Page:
Tuesday, November 17, 2015

Can this cancer be cured?

The latest carnage in Paris shows how difficult it is to contain the cancer of Islamic extremism.

We can cut out the tumor, by bombing Syria and Iraq, but the cancer then metastasizes wildly to places like north Africa and now Europe. And such a wide swath of land has been immune to the chemotherapy of reason.

Plus, for whatever success we're having bombing the terrorists, it proves to attract more converts to the cause. As if beheadings on YouTube weren't horrific enough, men and some women still flock to join ISIS/ISIL from around the world.

It's a terrible sickness that has engulfed the Middle East and beyond.

There doesn't seem to be a cure.

We had troops "on the ground" for more than a decade in Iraq and, instead of stabilizing the country, it destabilized the entire region and gave rise to ISIS.

More troops in Syria or Iraq is likely to destabilize Turkey, Jordan and others.

There are too many enemies, Kurds vs Iraqis and Syrians, Sunni (Saudi Arabia) vs Shia (Iran), to figure out who are the bad guys and who are the good guys. Throw in Russia's backing of Syria's Assad and we have the makings of a major regional war.

Should that happen, side conflicts will surely flare up elsewhere as either religious, ethnic or racial scores are settled while the world is distracted by the Middle East.

Meanwhile, Republicans want President Obama to stop ISIS now, even though they have no ideas how to do it. Strangely, these same folks were unconcerned when terrorists struck Madrid and London after our invasion of Iraq. Hey, it wasn't the U.S. that was attacked, they said then.

Plus, how does anyone think we can solve the problems in the Middle East when we can't even solve our decades-long gang violence in Chicago and other big cities. Also, we have about 12,000 killings per year from guns and about 18,000 suicides by guns. And, we have no political will to stem those annual numbers.

Republicans also want Obama to protect Christians in the region but not Muslims.

Great. That'll play well. What a bunch of idiots.

Until people of all stripes give up the hate, and there is no sign that they will, this cancer of terrorism will continue to eat away at the soul of the world.

Tuesday, November 3, 2015

Keeping up with the candidates

The Donald and the Kim: America's first couple
Actually, no.

There isn't much reason to be interested in the presidential race more than a year before the election.

The media, and I mean TV and to a much lesser extent radio, are hyping up the presidential race to absurd heights because they are the prime beneficiaries of the billions spent on attack ads and other advertising.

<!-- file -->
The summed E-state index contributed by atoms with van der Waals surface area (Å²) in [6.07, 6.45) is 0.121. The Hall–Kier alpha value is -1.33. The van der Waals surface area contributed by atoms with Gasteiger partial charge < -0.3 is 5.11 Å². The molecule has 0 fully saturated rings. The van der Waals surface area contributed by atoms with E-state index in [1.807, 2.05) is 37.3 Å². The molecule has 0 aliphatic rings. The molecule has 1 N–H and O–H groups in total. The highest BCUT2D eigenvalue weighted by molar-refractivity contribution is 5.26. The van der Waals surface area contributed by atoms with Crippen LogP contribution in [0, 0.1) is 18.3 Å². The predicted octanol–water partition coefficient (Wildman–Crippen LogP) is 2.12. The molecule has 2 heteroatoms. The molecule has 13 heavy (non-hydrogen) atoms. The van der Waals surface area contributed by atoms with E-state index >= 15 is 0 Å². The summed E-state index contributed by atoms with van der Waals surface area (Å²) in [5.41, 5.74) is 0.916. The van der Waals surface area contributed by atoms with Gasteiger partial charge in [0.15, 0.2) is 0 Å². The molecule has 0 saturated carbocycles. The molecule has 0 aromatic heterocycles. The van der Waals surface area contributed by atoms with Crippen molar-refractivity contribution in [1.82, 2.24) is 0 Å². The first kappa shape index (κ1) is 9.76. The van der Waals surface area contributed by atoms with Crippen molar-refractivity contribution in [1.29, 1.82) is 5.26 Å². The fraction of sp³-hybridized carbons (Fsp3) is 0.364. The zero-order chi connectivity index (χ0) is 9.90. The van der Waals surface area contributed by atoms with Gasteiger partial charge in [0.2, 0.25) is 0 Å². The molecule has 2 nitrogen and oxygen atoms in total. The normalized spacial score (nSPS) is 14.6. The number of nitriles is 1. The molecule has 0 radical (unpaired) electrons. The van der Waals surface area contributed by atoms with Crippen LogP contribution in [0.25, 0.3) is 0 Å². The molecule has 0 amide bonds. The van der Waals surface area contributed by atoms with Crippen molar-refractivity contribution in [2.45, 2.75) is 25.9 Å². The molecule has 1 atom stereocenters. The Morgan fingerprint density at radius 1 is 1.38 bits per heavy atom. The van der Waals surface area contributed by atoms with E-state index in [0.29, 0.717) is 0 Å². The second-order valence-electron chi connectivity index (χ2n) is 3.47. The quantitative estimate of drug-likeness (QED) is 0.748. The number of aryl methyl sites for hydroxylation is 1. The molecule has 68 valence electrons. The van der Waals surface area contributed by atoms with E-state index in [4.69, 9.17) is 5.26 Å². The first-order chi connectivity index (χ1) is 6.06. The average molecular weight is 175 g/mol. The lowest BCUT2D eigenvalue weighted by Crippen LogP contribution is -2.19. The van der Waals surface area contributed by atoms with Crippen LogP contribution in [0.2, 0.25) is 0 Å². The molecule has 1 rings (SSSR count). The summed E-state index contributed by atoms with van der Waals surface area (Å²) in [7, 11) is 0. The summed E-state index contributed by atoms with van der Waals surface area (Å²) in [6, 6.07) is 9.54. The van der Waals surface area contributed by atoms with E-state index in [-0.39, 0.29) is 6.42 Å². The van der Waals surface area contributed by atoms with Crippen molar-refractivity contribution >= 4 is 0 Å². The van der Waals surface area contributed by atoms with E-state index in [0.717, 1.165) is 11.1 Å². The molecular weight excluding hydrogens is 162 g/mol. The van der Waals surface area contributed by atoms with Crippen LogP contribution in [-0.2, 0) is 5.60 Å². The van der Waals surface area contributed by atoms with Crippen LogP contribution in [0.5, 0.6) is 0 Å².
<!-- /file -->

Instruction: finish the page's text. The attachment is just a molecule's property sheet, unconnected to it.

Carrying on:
More than 90 percent of Americans, me included, couldn't be enticed to watch the debates so far.

Yet, all you hear about on the news is the drama, the back-biting, the name-calling.

Hey, if it works for the Kardashians, why not the candidates.

But, the poll leaders now will surely be last, when the electorate pays attention next year.

To the casual observer, it seems completely ridiculous that candidates like Donald Trump, Ben Carson, and Ted Cruz are the leading lights among Republicans.

Then again, it's perfectly understandable that incompetence is applauded by the Republican base because that is exactly what those who hate government prefer in their leaders.

The Republican-dominated House of Representatives can't get out of its own way to offer any legislation worthy of becoming law.

Republicans campaign on the premise that government is incompetent and then get elected to prove that premise.

And, when things start to falter, the fall-back position, the one that always works for its base of supporters, is to castigate the mainstream media.

Of course, I don't know why they would blame Fox News, the No. 1 cable news show or the arch-conservative Wall Street Journal, the largest daily newspaper in the nation.  But, they do.

Actually, when they say "mainstream," they mean what the vast majority of rational people believe.

Fox News and the WSJ editorial page present a counter-reality that their devotees deem to be reality.

Well, they represent reality the way the Kardashians represent reality TV.

It's all fluff and bluff, signifying little.

At the end of the day, or at the end of a Kardashian episode, (I did watch about 30 seconds while flipping through channels) there is nothing to remember and nothing to take seriously.

Which is perfect for the social media era.